Blowing big lead is old hat for UCLA

UCLA guard Malcolm Lee helped the Bruins avoid blowing a big lead down the stretch. J. Meric/Getty Images

TAMPA, Fla. -- So, UCLA nearly blew a 23-point lead?


What else is new?

This is simply the way the Bruins do things this season.

UCLA's 78-76 victory over Michigan State in their NCAA tournament opener Thursday night at the St. Pete Times Forum was just the latest in a long line of blowout victory turned nail biter for the Bruins.

UCLA (23-10) dominated the first 30 minutes of the game, taking a 42-24 halftime lead and extended it to 64-41 with 8:35 to play, but the victory was never going to be that easy. Not with this UCLA team. It never seems to be.

But a victory it was and so UCLA will advance to play second-seeded Florida on Saturday at approximately 11:45 a.m. PT with a trip to the Sweet 16 on the line.

And for that, Bruins fans can thank, in part, UCLA's proclivity for blowing leads throughout the season.

"We’ve been in a lot of situations like this where we were up by a lot and teams came back, but we dealt with it like we did in the past with a lot of other games," said guard Malcolm Lee.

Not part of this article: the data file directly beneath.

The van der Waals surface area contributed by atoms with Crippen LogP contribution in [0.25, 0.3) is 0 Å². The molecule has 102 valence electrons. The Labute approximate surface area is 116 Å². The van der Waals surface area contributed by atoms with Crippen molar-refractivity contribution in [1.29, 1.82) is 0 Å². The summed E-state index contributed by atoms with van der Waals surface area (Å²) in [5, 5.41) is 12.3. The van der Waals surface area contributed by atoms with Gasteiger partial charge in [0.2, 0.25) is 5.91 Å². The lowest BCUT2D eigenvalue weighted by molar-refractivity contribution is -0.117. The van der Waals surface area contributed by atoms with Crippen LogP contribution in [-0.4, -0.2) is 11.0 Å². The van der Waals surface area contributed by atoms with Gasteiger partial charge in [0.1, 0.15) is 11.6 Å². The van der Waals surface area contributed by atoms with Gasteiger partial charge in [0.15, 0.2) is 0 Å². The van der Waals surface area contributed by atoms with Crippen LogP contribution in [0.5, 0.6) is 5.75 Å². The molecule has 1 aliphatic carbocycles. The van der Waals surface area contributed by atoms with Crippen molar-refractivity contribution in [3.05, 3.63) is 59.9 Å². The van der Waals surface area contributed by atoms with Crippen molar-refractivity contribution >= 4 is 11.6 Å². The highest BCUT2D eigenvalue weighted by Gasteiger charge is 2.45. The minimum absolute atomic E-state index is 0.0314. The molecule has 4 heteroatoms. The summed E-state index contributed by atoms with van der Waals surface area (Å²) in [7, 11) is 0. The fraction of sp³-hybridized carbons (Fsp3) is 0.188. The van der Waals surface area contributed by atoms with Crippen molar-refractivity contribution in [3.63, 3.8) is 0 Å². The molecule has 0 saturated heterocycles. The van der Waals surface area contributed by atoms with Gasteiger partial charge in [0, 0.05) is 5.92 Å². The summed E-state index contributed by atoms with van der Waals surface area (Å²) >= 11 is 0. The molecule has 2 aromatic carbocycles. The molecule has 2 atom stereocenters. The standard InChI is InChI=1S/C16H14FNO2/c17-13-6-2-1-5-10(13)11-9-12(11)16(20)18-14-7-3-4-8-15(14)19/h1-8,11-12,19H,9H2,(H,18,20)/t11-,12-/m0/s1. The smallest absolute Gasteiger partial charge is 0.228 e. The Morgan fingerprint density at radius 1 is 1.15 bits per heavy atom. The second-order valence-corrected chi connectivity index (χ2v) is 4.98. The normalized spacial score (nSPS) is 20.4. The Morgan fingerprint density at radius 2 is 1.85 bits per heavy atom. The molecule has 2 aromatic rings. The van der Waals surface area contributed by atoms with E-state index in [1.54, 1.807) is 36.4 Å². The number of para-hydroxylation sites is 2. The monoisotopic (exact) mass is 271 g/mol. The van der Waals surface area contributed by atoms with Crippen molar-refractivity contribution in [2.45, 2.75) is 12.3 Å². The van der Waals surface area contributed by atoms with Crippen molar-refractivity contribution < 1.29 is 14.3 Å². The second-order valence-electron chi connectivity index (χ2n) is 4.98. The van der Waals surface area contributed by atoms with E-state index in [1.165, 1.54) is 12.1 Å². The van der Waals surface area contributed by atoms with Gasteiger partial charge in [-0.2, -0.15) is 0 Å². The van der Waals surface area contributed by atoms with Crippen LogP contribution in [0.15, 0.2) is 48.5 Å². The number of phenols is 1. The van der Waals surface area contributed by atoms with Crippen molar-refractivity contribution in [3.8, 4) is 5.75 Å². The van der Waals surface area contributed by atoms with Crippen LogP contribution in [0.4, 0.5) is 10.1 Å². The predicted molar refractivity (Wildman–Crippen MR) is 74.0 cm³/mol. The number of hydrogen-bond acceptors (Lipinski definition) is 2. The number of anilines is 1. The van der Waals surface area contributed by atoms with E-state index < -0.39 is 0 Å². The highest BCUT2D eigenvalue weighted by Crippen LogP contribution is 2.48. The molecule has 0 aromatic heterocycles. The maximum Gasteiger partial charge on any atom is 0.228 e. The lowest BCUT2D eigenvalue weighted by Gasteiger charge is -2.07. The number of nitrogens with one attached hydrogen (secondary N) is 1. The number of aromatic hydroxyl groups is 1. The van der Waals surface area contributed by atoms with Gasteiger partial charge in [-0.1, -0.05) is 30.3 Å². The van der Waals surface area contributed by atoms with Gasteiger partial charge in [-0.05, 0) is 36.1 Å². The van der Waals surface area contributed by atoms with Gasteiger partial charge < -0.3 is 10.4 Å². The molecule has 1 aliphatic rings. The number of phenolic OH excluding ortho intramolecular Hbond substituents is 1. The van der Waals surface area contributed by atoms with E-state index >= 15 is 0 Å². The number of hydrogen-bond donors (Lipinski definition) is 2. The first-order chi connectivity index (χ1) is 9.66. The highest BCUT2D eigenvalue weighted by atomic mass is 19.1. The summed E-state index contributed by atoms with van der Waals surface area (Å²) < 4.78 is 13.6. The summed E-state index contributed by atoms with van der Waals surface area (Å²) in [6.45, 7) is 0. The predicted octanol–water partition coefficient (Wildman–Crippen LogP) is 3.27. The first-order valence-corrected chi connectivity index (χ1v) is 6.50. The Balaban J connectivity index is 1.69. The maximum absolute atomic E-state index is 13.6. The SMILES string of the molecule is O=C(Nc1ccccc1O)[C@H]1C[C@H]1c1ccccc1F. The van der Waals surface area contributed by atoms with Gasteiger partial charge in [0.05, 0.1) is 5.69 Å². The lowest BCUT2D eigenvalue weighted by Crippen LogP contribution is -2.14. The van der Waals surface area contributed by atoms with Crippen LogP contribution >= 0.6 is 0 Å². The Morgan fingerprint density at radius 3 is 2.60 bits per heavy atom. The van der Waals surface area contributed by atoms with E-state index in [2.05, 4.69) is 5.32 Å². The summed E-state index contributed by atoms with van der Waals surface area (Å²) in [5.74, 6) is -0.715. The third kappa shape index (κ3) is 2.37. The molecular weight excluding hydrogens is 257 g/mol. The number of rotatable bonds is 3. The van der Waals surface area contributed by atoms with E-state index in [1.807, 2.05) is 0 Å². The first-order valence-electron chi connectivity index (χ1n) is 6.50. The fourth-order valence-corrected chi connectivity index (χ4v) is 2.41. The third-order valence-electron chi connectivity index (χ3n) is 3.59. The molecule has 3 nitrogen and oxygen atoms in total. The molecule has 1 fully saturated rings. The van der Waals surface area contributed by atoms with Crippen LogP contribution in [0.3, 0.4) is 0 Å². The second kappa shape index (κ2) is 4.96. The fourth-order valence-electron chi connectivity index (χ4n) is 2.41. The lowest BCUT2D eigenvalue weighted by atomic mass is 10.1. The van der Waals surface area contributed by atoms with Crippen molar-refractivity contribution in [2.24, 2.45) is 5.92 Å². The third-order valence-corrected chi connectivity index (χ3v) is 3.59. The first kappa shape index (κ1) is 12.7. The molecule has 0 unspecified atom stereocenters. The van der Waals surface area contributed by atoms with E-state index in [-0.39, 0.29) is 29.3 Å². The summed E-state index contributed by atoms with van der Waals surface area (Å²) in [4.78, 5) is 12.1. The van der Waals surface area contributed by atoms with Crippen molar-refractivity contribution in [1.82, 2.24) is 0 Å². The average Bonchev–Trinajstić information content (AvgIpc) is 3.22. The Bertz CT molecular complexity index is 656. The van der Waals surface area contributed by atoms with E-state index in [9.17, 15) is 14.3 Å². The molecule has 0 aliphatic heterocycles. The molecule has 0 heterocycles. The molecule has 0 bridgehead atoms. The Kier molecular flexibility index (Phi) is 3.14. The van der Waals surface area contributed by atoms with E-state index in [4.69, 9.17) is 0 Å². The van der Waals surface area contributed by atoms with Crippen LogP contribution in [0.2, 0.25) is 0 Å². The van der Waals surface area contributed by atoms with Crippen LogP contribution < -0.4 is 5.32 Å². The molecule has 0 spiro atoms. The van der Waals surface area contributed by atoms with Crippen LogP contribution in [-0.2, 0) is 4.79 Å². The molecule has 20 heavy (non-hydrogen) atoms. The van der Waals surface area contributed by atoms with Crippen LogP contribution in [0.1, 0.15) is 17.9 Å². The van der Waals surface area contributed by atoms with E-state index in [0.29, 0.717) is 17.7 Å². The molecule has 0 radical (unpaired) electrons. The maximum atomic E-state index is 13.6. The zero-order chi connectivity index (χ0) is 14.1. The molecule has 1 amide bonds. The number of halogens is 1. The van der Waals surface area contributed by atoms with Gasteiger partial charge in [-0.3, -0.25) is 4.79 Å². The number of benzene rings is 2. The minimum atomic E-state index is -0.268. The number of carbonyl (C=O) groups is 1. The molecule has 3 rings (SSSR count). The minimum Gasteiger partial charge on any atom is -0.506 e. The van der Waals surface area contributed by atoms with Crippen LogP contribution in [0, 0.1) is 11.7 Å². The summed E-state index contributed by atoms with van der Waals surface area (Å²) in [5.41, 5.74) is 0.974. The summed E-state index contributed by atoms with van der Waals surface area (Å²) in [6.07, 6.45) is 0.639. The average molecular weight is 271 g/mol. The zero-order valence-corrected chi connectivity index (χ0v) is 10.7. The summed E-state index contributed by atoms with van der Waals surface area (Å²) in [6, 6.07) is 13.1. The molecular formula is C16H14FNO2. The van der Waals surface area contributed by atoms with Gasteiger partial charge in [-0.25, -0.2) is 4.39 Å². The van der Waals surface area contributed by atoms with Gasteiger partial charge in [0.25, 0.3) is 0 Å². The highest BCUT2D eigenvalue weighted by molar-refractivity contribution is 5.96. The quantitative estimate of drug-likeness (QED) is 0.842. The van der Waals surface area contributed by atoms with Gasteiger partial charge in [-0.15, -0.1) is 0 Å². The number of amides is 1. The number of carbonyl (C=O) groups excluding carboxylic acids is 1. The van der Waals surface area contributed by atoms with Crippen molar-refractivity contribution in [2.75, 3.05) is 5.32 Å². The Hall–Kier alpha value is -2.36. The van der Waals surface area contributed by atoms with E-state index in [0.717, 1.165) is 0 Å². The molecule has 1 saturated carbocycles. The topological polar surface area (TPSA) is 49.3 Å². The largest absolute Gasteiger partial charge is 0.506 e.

UCLA has seen double-digit leads shrink to one or two points at least five other times this season, but has managed to win all of those games. In fact the Bruins improved to 21-0 in games that they have held a lead of 10 points or more at some point, but they sure don't make things easy.

Michigan State made 7 of 9 3-point baskets in the final 6:17 and closed to within a point with four seconds to play, but UCLA, as it has done so often this season, walked off the court with the 100th NCAA tournament victory in school history.

"It was just another game like UCLA always has," guard Jerime Anderson said. "We always let teams come back and we really gotta work on that. I mean, I don’t want to say that, but you kind of have to beacuse that's what we've done and frankly, I could care less. As long as we get the win and move on to the next round, that's all that matters."

In fact, you could argue that having so much experience in such situations helped UCLA win Thursday. Michigan State is no pushover. They had been to two consecutive Final Fours with many of the same players still on the team. There was no way the Spartans were going to roll over without making a last-ditch desperate run.

"It definitely helped a lot that we've been there before," guard Lazeric Jones said. "That’s what the games before the tournament are for, to prepare you for moments like this. I felt like everybody was calm out there."